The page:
With sales of drones expected to mushroom in the coming years, aviation authorities around the world are scrambling to introduce rules and regulations to ensure safety in the skies.
In one of the first reported incidents of its kind, a U.S. Airways passenger plane in March came perilously close to colliding with a drone near an airport in Florida. However, data released by the Federal Aviation Administration (FAA) this week reveals an alarming number of similar incidents over the last six months where small, remotely operated flying machines have come dangerously close to hitting much larger aircraft.
The data, acquired following public-records requests by the Washington Post and other media outlets, details 25 near-collision incidents involving airplanes and drones, with many taking place during the take-off and landing stages of flights at several major U.S. airports.
In all, the FAA’s report revealed that since June there have been more than 175 reports of drones flying close to airports or in restricted airspace.
Among the list of incidents was one on July 29 where a U.S. Airways plane coming in to land at New York’s LaGuardia airport came within just 50 feet of hitting a drone “with a four-foot wingspan.”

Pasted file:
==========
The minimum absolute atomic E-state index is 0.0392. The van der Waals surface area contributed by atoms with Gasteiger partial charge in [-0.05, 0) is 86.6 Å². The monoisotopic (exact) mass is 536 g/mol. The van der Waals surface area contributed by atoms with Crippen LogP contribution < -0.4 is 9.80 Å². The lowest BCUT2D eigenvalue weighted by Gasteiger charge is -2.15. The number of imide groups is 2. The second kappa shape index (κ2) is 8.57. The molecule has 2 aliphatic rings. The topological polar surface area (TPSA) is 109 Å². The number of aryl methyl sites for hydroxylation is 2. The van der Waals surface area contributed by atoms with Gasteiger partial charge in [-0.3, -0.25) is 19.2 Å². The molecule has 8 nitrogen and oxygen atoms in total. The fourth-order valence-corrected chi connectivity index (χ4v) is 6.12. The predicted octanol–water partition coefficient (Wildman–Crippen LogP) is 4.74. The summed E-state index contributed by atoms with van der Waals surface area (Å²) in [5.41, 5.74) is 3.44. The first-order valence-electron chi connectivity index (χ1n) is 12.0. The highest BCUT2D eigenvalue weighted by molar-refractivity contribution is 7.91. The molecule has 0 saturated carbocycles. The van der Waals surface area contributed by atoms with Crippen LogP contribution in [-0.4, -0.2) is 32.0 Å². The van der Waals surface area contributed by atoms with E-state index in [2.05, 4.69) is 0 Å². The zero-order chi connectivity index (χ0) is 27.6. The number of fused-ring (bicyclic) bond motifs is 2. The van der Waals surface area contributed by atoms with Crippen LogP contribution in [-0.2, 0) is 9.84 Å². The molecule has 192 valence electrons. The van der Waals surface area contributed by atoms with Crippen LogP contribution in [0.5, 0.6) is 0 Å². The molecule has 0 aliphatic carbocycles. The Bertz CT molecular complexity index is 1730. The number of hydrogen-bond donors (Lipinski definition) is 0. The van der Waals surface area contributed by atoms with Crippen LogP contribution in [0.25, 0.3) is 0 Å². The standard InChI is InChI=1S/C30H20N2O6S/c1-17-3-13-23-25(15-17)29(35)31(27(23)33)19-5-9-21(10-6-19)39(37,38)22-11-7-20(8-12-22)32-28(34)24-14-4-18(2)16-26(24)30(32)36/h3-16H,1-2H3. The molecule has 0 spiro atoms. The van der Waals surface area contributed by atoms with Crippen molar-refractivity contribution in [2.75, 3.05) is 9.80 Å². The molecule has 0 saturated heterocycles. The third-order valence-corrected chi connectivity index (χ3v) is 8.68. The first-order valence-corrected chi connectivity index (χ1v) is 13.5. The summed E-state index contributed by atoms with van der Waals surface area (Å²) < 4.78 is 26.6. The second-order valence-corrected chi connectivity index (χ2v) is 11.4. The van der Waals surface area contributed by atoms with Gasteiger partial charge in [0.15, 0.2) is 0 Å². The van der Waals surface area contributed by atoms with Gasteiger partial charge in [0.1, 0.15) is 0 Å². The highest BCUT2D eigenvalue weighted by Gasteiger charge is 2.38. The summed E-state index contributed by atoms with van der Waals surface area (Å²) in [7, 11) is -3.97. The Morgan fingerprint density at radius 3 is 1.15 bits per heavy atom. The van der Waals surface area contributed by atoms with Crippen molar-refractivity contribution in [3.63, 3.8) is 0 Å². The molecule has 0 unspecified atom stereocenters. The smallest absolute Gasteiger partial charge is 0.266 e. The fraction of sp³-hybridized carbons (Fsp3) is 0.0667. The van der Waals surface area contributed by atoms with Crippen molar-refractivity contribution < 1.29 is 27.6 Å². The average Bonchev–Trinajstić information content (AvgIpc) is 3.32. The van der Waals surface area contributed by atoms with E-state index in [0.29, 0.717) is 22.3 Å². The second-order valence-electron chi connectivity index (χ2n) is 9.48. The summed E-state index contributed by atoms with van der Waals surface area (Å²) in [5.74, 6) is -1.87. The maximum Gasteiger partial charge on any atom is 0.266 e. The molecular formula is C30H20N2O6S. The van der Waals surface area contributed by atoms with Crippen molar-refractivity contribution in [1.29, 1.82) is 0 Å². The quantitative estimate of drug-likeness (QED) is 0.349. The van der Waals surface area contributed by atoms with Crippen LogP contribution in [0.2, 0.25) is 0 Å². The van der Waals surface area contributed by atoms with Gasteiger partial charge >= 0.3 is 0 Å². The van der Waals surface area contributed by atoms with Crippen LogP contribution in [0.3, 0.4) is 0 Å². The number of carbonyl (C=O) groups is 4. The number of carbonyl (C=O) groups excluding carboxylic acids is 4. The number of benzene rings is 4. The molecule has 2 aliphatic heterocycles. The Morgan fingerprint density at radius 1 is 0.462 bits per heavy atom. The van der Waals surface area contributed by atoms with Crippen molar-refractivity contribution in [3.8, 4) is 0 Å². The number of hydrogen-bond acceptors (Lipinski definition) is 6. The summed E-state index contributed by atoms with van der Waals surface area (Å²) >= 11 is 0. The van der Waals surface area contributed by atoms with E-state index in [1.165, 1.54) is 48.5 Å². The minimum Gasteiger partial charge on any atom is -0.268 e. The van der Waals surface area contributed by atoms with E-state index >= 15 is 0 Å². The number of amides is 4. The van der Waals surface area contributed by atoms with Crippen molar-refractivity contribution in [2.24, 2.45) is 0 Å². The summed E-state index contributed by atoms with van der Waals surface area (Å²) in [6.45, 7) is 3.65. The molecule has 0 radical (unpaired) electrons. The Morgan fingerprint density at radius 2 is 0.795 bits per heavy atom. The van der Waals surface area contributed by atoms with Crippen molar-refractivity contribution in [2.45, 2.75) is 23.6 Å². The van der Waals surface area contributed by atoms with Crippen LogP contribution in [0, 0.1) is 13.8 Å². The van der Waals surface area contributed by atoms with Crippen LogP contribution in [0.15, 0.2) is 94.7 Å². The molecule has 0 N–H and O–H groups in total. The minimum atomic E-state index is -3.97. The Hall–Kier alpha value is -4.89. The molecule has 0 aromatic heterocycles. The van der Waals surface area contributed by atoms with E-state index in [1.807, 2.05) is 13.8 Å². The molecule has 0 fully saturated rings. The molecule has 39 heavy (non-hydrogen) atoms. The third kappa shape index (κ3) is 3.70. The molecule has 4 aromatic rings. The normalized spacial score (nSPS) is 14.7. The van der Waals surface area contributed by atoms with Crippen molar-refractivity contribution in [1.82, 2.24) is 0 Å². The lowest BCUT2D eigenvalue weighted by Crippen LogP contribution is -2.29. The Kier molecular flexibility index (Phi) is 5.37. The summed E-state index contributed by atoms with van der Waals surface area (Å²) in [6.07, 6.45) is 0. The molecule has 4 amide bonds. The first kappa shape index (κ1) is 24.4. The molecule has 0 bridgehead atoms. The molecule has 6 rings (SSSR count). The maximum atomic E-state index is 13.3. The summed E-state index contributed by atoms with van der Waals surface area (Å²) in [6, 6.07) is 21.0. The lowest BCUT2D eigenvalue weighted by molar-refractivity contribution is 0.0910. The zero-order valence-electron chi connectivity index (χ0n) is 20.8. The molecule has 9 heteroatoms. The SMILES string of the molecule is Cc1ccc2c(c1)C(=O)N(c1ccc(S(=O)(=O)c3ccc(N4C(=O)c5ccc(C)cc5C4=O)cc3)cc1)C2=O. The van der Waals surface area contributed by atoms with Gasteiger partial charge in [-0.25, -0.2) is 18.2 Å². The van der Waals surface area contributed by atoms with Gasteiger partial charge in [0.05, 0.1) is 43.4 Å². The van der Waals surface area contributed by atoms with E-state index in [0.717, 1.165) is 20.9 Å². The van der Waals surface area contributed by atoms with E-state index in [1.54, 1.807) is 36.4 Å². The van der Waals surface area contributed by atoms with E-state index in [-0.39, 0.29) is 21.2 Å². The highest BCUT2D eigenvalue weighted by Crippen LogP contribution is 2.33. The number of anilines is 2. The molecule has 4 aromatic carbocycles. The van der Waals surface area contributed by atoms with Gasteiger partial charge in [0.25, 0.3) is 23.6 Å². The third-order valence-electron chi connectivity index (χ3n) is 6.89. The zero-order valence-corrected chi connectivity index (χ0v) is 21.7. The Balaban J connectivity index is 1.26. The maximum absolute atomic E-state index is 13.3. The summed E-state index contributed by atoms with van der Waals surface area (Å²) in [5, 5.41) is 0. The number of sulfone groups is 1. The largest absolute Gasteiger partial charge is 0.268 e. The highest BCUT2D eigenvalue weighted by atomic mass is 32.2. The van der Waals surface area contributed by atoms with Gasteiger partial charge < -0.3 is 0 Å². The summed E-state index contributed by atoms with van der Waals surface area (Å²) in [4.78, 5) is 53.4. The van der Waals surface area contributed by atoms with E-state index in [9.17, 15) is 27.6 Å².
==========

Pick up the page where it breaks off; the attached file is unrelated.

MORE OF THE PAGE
The FAA’s data also contained details of a Boeing 767’s close shave with an unmanned aerial vehicle. According to the pilot of the United Airlines’ flight, the drone passed beneath his aircraft with little more than 100 feet to spare.
Drones have become so popular so quickly that the FAA’s implementation of regulations has to some observers looked slow in comparison. The current rules allow non-commercial drone flights at altitudes of no higher than 400 feet, and must be a minimum of five miles away from airports and other restricted locations.
However, flights for commercial purposes are still largely banned, a situation which is frustrating many businesses and organizations keen to make use of the technology.
While the FAA has moved to ease restrictions on drone flights for a limited number of industries, a final set of updated rules isn’t expected to be implemented for at least another year.
But worryingly for aviation officials, even the current rules aren’t preventing some individuals from flying their machines in restricted areas.
Commenting on the March incident involving the U.S Airways plane, FAA official Jim Williams said at the time that “solutions and answers [for drones]” are urgently needed “before we risk the safety of the world’s safest aviation system.”
Williams added that if one of these small flying machines is ever sucked into an aircraft’s engine, “the results could be catastrophic.”